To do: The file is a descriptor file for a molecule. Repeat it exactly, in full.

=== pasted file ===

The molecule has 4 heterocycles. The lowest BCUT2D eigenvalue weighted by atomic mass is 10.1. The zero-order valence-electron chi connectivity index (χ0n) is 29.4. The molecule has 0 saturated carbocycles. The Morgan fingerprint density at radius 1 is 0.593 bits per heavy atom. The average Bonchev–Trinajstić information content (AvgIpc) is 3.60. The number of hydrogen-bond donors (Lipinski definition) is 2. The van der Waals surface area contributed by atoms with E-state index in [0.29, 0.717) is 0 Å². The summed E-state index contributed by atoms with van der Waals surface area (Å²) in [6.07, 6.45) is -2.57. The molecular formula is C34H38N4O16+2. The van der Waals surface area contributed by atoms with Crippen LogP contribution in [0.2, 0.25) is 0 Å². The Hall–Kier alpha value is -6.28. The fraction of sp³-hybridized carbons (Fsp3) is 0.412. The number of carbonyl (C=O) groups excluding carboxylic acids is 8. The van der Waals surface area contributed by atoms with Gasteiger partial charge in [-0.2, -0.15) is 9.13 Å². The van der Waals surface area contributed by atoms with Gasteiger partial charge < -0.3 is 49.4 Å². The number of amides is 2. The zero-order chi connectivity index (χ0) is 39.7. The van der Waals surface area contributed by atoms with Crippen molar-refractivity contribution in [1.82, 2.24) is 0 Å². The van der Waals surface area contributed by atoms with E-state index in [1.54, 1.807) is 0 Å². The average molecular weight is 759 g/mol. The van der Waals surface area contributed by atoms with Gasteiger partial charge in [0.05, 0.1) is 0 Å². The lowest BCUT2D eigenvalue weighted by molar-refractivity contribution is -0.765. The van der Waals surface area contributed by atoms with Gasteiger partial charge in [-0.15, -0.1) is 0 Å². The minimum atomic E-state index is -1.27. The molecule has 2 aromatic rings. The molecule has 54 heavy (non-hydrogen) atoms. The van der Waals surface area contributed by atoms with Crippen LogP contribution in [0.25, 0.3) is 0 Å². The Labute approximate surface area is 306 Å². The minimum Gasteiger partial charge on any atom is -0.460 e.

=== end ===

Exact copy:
The molecule has 4 heterocycles. The lowest BCUT2D eigenvalue weighted by atomic mass is 10.1. The zero-order valence-electron chi connectivity index (χ0n) is 29.4. The molecule has 0 saturated carbocycles. The Morgan fingerprint density at radius 1 is 0.593 bits per heavy atom. The average Bonchev–Trinajstić information content (AvgIpc) is 3.60. The number of hydrogen-bond donors (Lipinski definition) is 2. The van der Waals surface area contributed by atoms with E-state index in [0.29, 0.717) is 0 Å². The summed E-state index contributed by atoms with van der Waals surface area (Å²) in [6.07, 6.45) is -2.57. The molecular formula is C34H38N4O16+2. The van der Waals surface area contributed by atoms with Crippen LogP contribution in [0.2, 0.25) is 0 Å². The Hall–Kier alpha value is -6.28. The fraction of sp³-hybridized carbons (Fsp3) is 0.412. The number of carbonyl (C=O) groups excluding carboxylic acids is 8. The van der Waals surface area contributed by atoms with Gasteiger partial charge in [-0.2, -0.15) is 9.13 Å². The van der Waals surface area contributed by atoms with Gasteiger partial charge < -0.3 is 49.4 Å². The number of amides is 2. The zero-order chi connectivity index (χ0) is 39.7. The van der Waals surface area contributed by atoms with Crippen molar-refractivity contribution in [1.82, 2.24) is 0 Å². The van der Waals surface area contributed by atoms with E-state index in [1.54, 1.807) is 0 Å². The average molecular weight is 759 g/mol. The van der Waals surface area contributed by atoms with Gasteiger partial charge in [0.05, 0.1) is 0 Å². The lowest BCUT2D eigenvalue weighted by molar-refractivity contribution is -0.765. The van der Waals surface area contributed by atoms with Gasteiger partial charge in [-0.15, -0.1) is 0 Å². The minimum atomic E-state index is -1.27. The molecule has 2 aromatic rings. The molecule has 54 heavy (non-hydrogen) atoms. The van der Waals surface area contributed by atoms with Crippen LogP contribution in [0.25, 0.3) is 0 Å². The Labute approximate surface area is 306 Å². The minimum Gasteiger partial charge on any atom is -0.460 e.